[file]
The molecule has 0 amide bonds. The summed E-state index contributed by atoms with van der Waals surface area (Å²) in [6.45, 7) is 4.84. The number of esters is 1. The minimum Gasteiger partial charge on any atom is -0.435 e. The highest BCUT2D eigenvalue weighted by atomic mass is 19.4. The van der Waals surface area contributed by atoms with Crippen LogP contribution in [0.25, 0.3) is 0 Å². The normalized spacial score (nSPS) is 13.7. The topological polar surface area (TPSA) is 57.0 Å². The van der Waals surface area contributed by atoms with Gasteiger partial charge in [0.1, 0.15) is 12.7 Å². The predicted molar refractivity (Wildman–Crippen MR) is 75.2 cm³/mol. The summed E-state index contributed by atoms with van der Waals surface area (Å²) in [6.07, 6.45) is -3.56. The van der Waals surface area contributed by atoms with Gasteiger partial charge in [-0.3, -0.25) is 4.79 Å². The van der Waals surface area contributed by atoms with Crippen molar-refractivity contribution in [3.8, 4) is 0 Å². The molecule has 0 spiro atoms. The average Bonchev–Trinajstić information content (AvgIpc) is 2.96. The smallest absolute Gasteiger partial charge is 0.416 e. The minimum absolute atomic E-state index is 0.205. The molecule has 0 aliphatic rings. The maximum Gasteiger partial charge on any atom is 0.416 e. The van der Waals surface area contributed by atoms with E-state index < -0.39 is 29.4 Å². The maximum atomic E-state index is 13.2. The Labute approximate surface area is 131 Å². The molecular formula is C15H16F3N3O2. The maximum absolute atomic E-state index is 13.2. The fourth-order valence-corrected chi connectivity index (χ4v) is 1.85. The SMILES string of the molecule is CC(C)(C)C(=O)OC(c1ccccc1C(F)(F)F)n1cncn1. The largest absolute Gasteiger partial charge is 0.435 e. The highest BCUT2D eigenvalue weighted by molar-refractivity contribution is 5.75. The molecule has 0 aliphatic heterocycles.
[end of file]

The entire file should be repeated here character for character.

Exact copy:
The molecule has 0 amide bonds. The summed E-state index contributed by atoms with van der Waals surface area (Å²) in [6.45, 7) is 4.84. The number of esters is 1. The minimum Gasteiger partial charge on any atom is -0.435 e. The highest BCUT2D eigenvalue weighted by atomic mass is 19.4. The van der Waals surface area contributed by atoms with Crippen LogP contribution in [0.25, 0.3) is 0 Å². The normalized spacial score (nSPS) is 13.7. The topological polar surface area (TPSA) is 57.0 Å². The van der Waals surface area contributed by atoms with Gasteiger partial charge in [0.1, 0.15) is 12.7 Å². The predicted molar refractivity (Wildman–Crippen MR) is 75.2 cm³/mol. The summed E-state index contributed by atoms with van der Waals surface area (Å²) in [6.07, 6.45) is -3.56. The van der Waals surface area contributed by atoms with Gasteiger partial charge in [-0.3, -0.25) is 4.79 Å². The van der Waals surface area contributed by atoms with Crippen molar-refractivity contribution in [3.8, 4) is 0 Å². The molecule has 0 spiro atoms. The average Bonchev–Trinajstić information content (AvgIpc) is 2.96. The smallest absolute Gasteiger partial charge is 0.416 e. The minimum absolute atomic E-state index is 0.205. The molecule has 0 aliphatic rings. The maximum Gasteiger partial charge on any atom is 0.416 e. The van der Waals surface area contributed by atoms with E-state index < -0.39 is 29.4 Å². The maximum atomic E-state index is 13.2. The Labute approximate surface area is 131 Å². The molecular formula is C15H16F3N3O2. The maximum absolute atomic E-state index is 13.2. The fourth-order valence-corrected chi connectivity index (χ4v) is 1.85. The SMILES string of the molecule is CC(C)(C)C(=O)OC(c1ccccc1C(F)(F)F)n1cncn1. The largest absolute Gasteiger partial charge is 0.435 e. The highest BCUT2D eigenvalue weighted by molar-refractivity contribution is 5.75. The molecule has 0 aliphatic heterocycles.